Below the soil surface lurks the weed seed bank — the predominant source of weed pressure on current and future crops.
“You do not want to draw on this bank account,” said provincial crop specialist Harry Brook. “It is a source of annual and perennial weeds that will wait for years before the right conditions come about, and then germinate to steal moisture and nutrients from your crop. The seed bank consists of freshly shed seeds from this year’s weeds as well as older seeds that have persisted in the soil.”
Of the many seeds in the soil seed bank, very few will ever result in adult plants.
“Most will either die, decompose, or be eaten by predators prior to germination,” said Brook. “Seed predation has the greatest effect when weed seeds are left on the soil surface, as in zero tillage or perennial forage crops. Ground beetles and crickets can reduce weed seed emergence by five to 15 per cent. Weed seeds are also consumed by rodents and birds. Keeping the soil in permanent cover increases predation on weed seeds.”
Other causes of seed mortality are lethal germination and desiccation.
“Lethal germination takes place when the seeds germinate at too great of a depth, and seeds exhaust their energy and die before emergence,” said Brook. “Kochia and some other weeds can sense the depth of burial and limit lethal germination.
“Desiccation takes place when the seeds germinate, but the soil dries out after germination starts and before emergence.”
Seeds can remain viable for hundreds of years if it stays dry and they don’t germinate. But frequent and short-term wetting and drying will increase weed seed losses due to desiccation, he said.
“This occurs more often near the soil surface. In a research trial in Montana, wild oat seed losses increased from 55 to 88 per cent as soil moisture went from six to 24 per cent.”
Seed dormancy prevents germination when conditions are otherwise conducive to germination. When weed seeds are dormant at plant maturity, it is called primary dormancy. These seeds won’t germinate until dormancy is ‘broken’ by certain conditions. But they can go into a state called secondary dormancy, and seeds can also alternate between dormancy and not dormant due to environmental conditions.
“Secondary dormancy prevents germination when the weeds cannot complete their life cycle within the time left before winter,” said Brook. “It is regulated by seasonal soil temperatures.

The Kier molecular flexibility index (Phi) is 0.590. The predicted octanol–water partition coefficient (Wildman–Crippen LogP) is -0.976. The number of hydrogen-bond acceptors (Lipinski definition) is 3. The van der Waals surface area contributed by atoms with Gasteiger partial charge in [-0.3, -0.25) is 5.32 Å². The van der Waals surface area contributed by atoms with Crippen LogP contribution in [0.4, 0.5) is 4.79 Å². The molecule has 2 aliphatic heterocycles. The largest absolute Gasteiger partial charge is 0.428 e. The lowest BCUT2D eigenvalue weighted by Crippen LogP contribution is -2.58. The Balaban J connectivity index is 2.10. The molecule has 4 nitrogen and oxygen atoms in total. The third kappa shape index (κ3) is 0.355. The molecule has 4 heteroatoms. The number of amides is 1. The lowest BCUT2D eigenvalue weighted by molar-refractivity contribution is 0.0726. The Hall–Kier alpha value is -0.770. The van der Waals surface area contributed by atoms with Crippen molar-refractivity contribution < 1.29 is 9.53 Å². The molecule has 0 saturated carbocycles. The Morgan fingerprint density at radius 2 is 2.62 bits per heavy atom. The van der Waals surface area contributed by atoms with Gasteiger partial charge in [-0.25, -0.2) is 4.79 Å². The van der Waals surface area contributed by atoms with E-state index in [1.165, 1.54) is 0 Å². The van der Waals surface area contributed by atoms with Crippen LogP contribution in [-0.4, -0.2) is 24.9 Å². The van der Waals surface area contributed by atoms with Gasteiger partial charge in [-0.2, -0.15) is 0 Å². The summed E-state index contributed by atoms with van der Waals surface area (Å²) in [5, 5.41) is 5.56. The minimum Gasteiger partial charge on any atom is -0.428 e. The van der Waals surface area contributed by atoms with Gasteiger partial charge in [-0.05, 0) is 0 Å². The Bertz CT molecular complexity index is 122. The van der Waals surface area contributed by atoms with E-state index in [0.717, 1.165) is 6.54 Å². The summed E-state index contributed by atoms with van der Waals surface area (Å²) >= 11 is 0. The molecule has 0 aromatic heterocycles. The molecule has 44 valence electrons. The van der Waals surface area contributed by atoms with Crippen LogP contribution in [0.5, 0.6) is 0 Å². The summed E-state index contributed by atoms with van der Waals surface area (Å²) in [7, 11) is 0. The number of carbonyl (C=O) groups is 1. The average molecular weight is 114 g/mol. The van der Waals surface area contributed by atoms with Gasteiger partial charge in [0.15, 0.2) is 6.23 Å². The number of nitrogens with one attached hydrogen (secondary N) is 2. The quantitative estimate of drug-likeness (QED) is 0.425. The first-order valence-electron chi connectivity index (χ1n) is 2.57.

“For most summer annual weeds that spring germinate, the winter cold breaks dormancy, allowing spring growth. Conversely, winter annual weeds require the summer heat to break dormancy and form rosettes in the fall.”
Changes in a cropping system will also shift the prominent weeds, altering what is in the seed bank.
“Some seeds — like kochia and dandelion — will not survive more than a year or two while wild oats or redroot pigweed can last decades buried in the soil,” he said. “Perennial forages in the crop rotation deplete the soil seed bank of annual weeds — primarily weeds with a short viability in the soil. It is most effective on kochia and grassy weeds like wild oats and green foxtail.” Another strategy that effectively reduces weed seed banks is chaff collection in annual crops. “Chaff collection during harvest can prevent up to 90 per cent of weed seeds from being added to the weed seed bank.”
Position in the soil also has a marked effect on seed longevity.
“Using zero tillage places the vast majority — up to 90 per cent — of weed seeds in the top four inches, or 10 centimetres, of soil. There, they are subject to wetting and drying cycles, stimulating germination. If weed seeds are prevented from going to seed, as in a haying situation, major weed seed can be reduced.”
Cultivation places the majority of weed seeds lower than four inches into the soil, which allows them to survive longer.
Producers should use a variety of management methods to reduce the bank of weed seeds, said Brook.
“Don’t make large weed seed deposits to the soil, it is a ‘gift’ that keeps on taking.”